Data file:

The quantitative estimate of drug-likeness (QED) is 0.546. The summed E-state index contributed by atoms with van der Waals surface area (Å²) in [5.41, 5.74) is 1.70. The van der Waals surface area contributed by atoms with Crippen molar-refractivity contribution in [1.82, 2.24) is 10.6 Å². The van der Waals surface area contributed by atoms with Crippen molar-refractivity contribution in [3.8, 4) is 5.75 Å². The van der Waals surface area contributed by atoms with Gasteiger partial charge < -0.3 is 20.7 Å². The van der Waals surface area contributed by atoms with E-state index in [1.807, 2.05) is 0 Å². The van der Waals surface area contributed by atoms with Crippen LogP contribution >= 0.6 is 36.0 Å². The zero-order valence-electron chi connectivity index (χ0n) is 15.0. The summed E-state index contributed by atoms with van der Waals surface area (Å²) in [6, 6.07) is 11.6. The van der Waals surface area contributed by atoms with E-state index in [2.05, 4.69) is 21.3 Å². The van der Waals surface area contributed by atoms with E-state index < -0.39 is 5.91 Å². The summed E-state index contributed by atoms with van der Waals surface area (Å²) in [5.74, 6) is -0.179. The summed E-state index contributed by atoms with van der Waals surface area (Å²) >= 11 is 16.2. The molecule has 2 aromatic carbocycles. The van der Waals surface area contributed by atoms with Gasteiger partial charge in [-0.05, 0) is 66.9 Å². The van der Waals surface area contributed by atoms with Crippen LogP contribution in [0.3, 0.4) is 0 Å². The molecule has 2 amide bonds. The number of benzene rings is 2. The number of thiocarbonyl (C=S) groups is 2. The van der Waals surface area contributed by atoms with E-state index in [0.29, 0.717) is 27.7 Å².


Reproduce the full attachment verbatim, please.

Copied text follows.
The quantitative estimate of drug-likeness (QED) is 0.546. The summed E-state index contributed by atoms with van der Waals surface area (Å²) in [5.41, 5.74) is 1.70. The van der Waals surface area contributed by atoms with Crippen molar-refractivity contribution in [1.82, 2.24) is 10.6 Å². The van der Waals surface area contributed by atoms with Crippen molar-refractivity contribution in [3.8, 4) is 5.75 Å². The van der Waals surface area contributed by atoms with Gasteiger partial charge < -0.3 is 20.7 Å². The van der Waals surface area contributed by atoms with E-state index in [1.807, 2.05) is 0 Å². The van der Waals surface area contributed by atoms with Crippen LogP contribution >= 0.6 is 36.0 Å². The zero-order valence-electron chi connectivity index (χ0n) is 15.0. The summed E-state index contributed by atoms with van der Waals surface area (Å²) in [6, 6.07) is 11.6. The van der Waals surface area contributed by atoms with E-state index in [2.05, 4.69) is 21.3 Å². The van der Waals surface area contributed by atoms with E-state index < -0.39 is 5.91 Å². The summed E-state index contributed by atoms with van der Waals surface area (Å²) in [5.74, 6) is -0.179. The summed E-state index contributed by atoms with van der Waals surface area (Å²) >= 11 is 16.2. The molecule has 2 aromatic carbocycles. The van der Waals surface area contributed by atoms with Gasteiger partial charge in [-0.05, 0) is 66.9 Å². The van der Waals surface area contributed by atoms with Crippen LogP contribution in [0.3, 0.4) is 0 Å². The molecule has 2 amide bonds. The number of benzene rings is 2. The number of thiocarbonyl (C=S) groups is 2. The van der Waals surface area contributed by atoms with E-state index in [0.29, 0.717) is 27.7 Å².